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VENICE 2019 Venice Classics

Andrei A Tarkovsky • Director of Andrey Tarkovsky. A Cinema Prayer

“My father didn’t even like his films”

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- VENICE 2019: We talked to iconic filmmaker Andrey Tarkovsky’s son, Andrei A Tarkovsky, about his unusual documentary Andrey Tarkovsky. A Cinema Prayer, presented in Venice Classics

Andrei A Tarkovsky  • Director of Andrey Tarkovsky. A Cinema Prayer

Shown at the Venice Film Festival as part of Venice Classics, Andrei A Tarkovsky’s documentary Andrey Tarkovsky. A Cinema Prayer [+see also:
film review
trailer
interview: Andrei A Tarkovsky
film profile
]
finally allows his famous father to speak for himself, swapping “talking heads” for the recorded voice of a man who influenced thousands and keeps doing so, even after his passing in 1986.

Cineuropa: In movies devoted to filmmakers or artists, it’s usually others who talk about them. But you allow your father to talk about himself, in a way. Why?
Andrei A Tarkovsky:
I started this project many years ago. At first, it was supposed to be a more traditional documentary, but the idea was to incorporate his diaries, and after going through his archives, but also after reading all of the books and critical articles about his work, some of them good and some of them less so, I thought: “Why don’t I show what he wanted to say?” That’s why I chose this format, using hundreds of hours of his recordings. The biggest challenge was to then create a story out of it, but that was the main idea: to make him speak.

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I love the part where he recounts one particular event, mentioning that all the critics were there and, “as usual, they didn’t understand anything”.
Yes, exactly [laughs]. At that time in the Soviet Union, he felt misunderstood. He still is, especially because of this religious aspect to his character and his work. It was something he inherited from his father’s poetry and Russian culture – these kinds of philosophical thoughts that exploded at the end of the 19th century, only to end abruptly with the revolution. But they survived through art and poets, and my father continued this. He always believed in legacy – he thought his father gave him a lot, and his favourite writer was Dostoyevsky. That already says something about his vision of life.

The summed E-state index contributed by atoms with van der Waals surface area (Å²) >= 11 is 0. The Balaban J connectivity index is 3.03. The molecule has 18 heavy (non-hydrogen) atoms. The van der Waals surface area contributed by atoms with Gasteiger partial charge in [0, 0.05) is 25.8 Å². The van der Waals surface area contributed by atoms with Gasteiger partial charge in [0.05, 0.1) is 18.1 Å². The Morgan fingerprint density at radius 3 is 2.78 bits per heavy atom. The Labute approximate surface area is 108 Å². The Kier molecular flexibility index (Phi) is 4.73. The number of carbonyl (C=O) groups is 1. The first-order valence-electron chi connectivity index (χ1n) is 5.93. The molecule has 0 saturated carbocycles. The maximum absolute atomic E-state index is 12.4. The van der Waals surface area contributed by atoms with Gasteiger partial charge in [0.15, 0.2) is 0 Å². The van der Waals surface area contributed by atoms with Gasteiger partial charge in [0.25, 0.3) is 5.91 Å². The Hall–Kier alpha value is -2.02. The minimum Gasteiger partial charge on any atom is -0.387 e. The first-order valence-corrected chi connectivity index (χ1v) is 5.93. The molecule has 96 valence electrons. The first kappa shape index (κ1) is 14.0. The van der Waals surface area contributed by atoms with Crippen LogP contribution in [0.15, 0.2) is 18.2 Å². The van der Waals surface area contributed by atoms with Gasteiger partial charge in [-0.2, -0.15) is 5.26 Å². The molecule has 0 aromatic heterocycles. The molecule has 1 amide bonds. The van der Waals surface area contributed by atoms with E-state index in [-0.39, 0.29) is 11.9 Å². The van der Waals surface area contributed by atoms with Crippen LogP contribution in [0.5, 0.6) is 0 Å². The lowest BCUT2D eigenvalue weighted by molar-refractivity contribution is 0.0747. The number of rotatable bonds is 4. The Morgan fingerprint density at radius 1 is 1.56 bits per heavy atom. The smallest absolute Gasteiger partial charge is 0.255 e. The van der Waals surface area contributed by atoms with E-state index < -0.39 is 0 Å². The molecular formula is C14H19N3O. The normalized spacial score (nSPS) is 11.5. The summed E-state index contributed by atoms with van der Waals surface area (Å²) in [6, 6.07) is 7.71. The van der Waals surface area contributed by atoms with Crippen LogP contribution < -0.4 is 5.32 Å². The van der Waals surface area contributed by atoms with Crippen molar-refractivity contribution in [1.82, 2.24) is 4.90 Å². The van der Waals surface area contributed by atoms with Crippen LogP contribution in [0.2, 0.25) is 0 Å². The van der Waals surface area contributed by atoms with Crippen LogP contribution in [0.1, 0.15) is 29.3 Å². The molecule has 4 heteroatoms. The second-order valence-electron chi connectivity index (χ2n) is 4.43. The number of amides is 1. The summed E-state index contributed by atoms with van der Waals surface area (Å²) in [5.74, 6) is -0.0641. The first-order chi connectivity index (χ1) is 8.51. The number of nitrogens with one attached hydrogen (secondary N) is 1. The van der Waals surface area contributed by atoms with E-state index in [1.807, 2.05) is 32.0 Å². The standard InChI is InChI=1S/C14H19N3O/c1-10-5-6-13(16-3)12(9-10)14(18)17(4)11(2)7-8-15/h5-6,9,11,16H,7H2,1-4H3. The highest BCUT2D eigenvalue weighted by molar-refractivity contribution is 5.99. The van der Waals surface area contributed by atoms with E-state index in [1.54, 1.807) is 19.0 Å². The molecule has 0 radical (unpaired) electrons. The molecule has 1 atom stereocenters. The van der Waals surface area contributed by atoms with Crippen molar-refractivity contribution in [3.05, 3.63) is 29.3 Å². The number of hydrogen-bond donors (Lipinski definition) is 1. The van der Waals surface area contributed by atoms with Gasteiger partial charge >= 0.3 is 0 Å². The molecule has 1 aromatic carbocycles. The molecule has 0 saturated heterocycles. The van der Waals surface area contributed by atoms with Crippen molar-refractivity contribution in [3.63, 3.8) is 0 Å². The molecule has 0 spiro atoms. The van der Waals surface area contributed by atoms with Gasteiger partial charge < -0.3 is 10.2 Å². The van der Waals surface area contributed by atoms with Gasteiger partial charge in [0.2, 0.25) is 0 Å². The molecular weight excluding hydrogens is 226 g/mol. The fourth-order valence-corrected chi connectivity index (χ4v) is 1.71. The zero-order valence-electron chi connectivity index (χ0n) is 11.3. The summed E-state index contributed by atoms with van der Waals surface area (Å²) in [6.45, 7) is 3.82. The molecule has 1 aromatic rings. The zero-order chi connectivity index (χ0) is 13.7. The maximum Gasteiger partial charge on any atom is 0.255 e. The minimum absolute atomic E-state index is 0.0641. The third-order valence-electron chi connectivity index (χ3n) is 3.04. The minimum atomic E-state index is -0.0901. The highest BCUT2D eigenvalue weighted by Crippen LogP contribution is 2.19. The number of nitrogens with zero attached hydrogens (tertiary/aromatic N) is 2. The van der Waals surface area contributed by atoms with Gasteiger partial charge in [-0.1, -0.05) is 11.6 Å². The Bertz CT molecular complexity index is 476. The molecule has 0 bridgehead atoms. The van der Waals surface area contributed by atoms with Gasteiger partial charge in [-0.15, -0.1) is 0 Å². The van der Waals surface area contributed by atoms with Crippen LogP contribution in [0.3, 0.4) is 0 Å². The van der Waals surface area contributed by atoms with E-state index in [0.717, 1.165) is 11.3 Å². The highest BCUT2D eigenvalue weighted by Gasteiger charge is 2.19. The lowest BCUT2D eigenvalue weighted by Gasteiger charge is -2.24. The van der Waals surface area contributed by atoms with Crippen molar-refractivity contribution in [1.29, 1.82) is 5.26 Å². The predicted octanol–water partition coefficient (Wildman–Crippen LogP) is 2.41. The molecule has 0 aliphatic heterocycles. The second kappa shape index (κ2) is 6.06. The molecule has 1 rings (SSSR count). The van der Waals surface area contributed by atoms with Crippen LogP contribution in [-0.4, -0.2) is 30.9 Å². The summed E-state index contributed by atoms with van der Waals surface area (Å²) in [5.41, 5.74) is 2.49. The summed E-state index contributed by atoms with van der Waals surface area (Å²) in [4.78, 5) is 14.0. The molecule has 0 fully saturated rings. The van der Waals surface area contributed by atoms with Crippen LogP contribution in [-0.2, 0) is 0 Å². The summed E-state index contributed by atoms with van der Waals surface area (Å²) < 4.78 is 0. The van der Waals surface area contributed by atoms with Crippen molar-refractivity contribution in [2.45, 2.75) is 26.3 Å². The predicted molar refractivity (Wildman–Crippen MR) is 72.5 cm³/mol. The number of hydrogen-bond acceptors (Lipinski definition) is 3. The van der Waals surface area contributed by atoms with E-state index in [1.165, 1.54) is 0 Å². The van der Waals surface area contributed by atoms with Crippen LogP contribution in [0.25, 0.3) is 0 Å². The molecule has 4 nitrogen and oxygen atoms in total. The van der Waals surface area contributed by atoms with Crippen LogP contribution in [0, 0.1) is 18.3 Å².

Often, when talking to directors, they say: “I don’t like to analyse my movies.” In his case, you seem to suggest something else?
Some of these recordings come from meetings with other people, questioning him about his films. He wasn’t that eager to talk about it. He didn’t even like his films! He used to say: “I am not a good filmmaker. I do it better than some, but that doesn’t make me good.” Looking back, he would always talk about things he would change, striving for the absolute. That being said, he needed to be critical about his work sometimes, like in the book Sculpting in Time. But he wrote it over 30 years, so it’s different from a spoken interview, and it’s interesting to listen to all that now. Especially because more often that not, it was completely different from what the critics would say.

The film is divided into chapters; is that the kind of structure you always had in mind?
His films were his life, and his life was his films, so these eight chapters mirror eight films. Each one was an event, and it’s difficult to separate the two. With Andrei Rublev, that’s when the crisis started with the Soviet bureaucrats; then, in Solaris, he tried to avoid conflict, but still it came out very religious. All of these films are extremely autobiographical, too, and I am not just talking about Mirror [known as his most personal work], but also Stalker, Nostalghia and The Sacrifice. But he didn’t mean to do that. The hero of The Sacrifice suffered from cancer in the first draft. Then my father fell ill as well and said: “I have to stop making these films, as they always turn out to be true in the end.” By the time they were finished, they would always influence his destiny.

When you say that “his films were his life”, how was it from your perspective? Growing up with someone so focused on his work must have been hard.
I think our family life was extremely interesting. He was a very nice and joyful person to be around. Of course, he was always concentrated on his goals, but he used to share everything. He was very communicative, and it was interesting to be around all of these fantastic ideas. He used to create at home, sat at the dinner table. That’s something I miss the most – that creative atmosphere and those thoughts he would explain in a very simple way. I was just a kid, but he would teach me philosophy, as that was his idea of education. He spoke to me like he would to an adult.

You really show his ideas developing, from a doodle in a notebook to a finished scene. Where does all of this material come from?
From his archives, which are here, in Florence. What you see in the film is just a small part – we wanted to show how rich his heritage is. Along with my editor, Michał Leszczyłowski, who worked with him on The Sacrifice, we enjoyed spending months recollecting these memories. My father was so precise, but he would prepare and then stop, because when you are shooting, that’s when the film is born. The last few dialogues of Stalker were written on set. That was his way of working – always creating.

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